As the American and Canadian men’s ice hockey teams were renewing rivalries at the 2015 IPC Men’s Ice Sledge Hockey World Championships in Buffalo, New York, Rachel Grusse was experiencing her own sporting milestone. With the women’s national hockey teams simultaneously in Buffalo, rooting for their male counterparts, Grusse earned the opportunity to don the United States jersey.
With both women’s national teams holding training camps there, a three-game exhibition series between the two was also held. For Grusse, the highlight of the experience was the chance to score the game-winning tally against Canada in a 4-3 overtime thriller. Being able to mount the sled for the US was a dream come true for an inspiring young woman with a promising ice sledge hockey career,
“It felt incredible to be invited to play with the US National Women’s Team in Buffalo. I had played with them once before in Philly for an exhibition game and it was really an amazing experience. I have been playing sled hockey for about 3 years. I swam for about 10 years and I have played wheelchair basketball for 5 years.
To be invited to play with them a second time was just as amazing. Then to score a game winning goal was surreal, and fantastic, and mind-boggling.”
Of note, she is among a group of women helping to provide a strong female presence in the Northeast Sled Hockey League. As a member of the Connecticut Wolfpack, she has had the privilege of calling female sled hockey superstars such as Kelly Lavoie and Karen Smith as her teammates. As a side note, Grusse also competes in wheelchair lacrosse with Lavoie. Other prominent women that are part of the NSHL include Kristina Vaughn with New York, and Christy Gardner with the USA Warriors.
“I have enjoyed playing with the Wolfpack because it is fun. The team is supportive and they give me lots of advice. And even though it’s a male dominated sport, there are more women on the Wolfpack team than most teams out there, which is interesting. The people on the Wolfpack team are my friends and they challenge me to be a better player and that is my favorite part of the team.”
During her Wolfpack career, one of her greatest performances came against the Space Coast Hurricanes at the New England Sports Centre in Marlborough, Mass. With Karen Smith earning the shutout, Grusse assemebled a remarkable six-point effort in a 10-0 win.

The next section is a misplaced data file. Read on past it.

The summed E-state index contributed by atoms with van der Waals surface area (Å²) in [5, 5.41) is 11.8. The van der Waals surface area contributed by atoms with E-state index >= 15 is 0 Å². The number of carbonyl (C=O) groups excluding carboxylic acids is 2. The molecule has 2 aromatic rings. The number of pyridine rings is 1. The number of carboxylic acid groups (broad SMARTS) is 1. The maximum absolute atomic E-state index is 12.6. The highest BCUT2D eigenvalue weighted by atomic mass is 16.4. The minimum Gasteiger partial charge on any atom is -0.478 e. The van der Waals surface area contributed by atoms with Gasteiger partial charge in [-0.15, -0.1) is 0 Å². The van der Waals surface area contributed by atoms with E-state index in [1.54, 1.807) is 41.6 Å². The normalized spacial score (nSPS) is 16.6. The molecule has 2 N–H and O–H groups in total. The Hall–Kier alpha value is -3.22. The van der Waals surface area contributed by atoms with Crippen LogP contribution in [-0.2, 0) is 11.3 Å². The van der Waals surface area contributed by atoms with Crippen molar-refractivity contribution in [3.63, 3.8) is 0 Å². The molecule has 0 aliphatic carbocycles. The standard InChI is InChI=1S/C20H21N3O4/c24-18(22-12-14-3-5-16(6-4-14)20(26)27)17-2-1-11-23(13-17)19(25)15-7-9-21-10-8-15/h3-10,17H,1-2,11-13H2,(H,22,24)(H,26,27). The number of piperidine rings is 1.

On the strength of four goals, Grusse earned the assist on Ryan Pelletier’s goal, which proved to be the game-winning tally. Of note, five women competed in that contest, testament to the growing impact of women in ice sledge hockey. The Space Coast squad featured Amanda Martori and Monica Quimby, while the Wolfpack featured Grusse, Lavoie, Smith and Kara Maloney.
Besides being teammates on the Wolfpack, Grusse also shares another unique achievement with the aforementioned Maloney. Both were named recipients of the George McLaughlin Award, given by the Tolland Fund. Honoring the late McLaughlin, who lost his life on September 11, 2001, he had been a proud fund raiser for a golf tournament that benefited people with disabilities.
Both natives of Connecticut, Maloney and Grusse won the award in successive years. Maloney, who was also a prominent athlete in wheelchair track and field earned the distinction in 2007. Grusse had the honor bestowed upon her in 2008. Prior to competing in ice sledge hockey, Grusse was a nationally prominent swimmer. Her efforts in becoming the recipient of the 2008 George McLaughlin Award were attributed to remarkable performances in the pool where she was nationally ranked by the IPC in the 400-meter freestyle, 100-meter backstroke and 100-meter backstroke.
“I was really honored to win the 2008 George McLaughlin Award. I’d been swimming for years. I’d swam on my local team since I was ten and soon after I joined a team that was made up of people with disabilities, the HSC (Hospital for Special Care) Swim Team. So to get awarded for my hard work was very cool.”
Embodying the values of hard work, dedication and perseverance, Grusse competes for the love of sport. In a game of endless fascination, She is among a group of dedicated women whose efforts are winning over new fans, discovering this hidden gem in sport. As her opportunity to compete with the US National Team contributes to a world-class rivalry, with each country attempting to be the game’s standard bearer, the real victory is the celebration of empowering women. Players such as Grusse deserve to be revered for what they represent, which is instilling hope in others.
“I am just so happy to be able to have these kinds of opportunities. While I was invited to play, I am not actually on the team. My plan for the future is to try-out for the US National Women’s Team so that I can officially be a part of the team and continue to improve my game.”
“All quotes obtained first hand unless otherwise indicated”
Image obtained from Facebook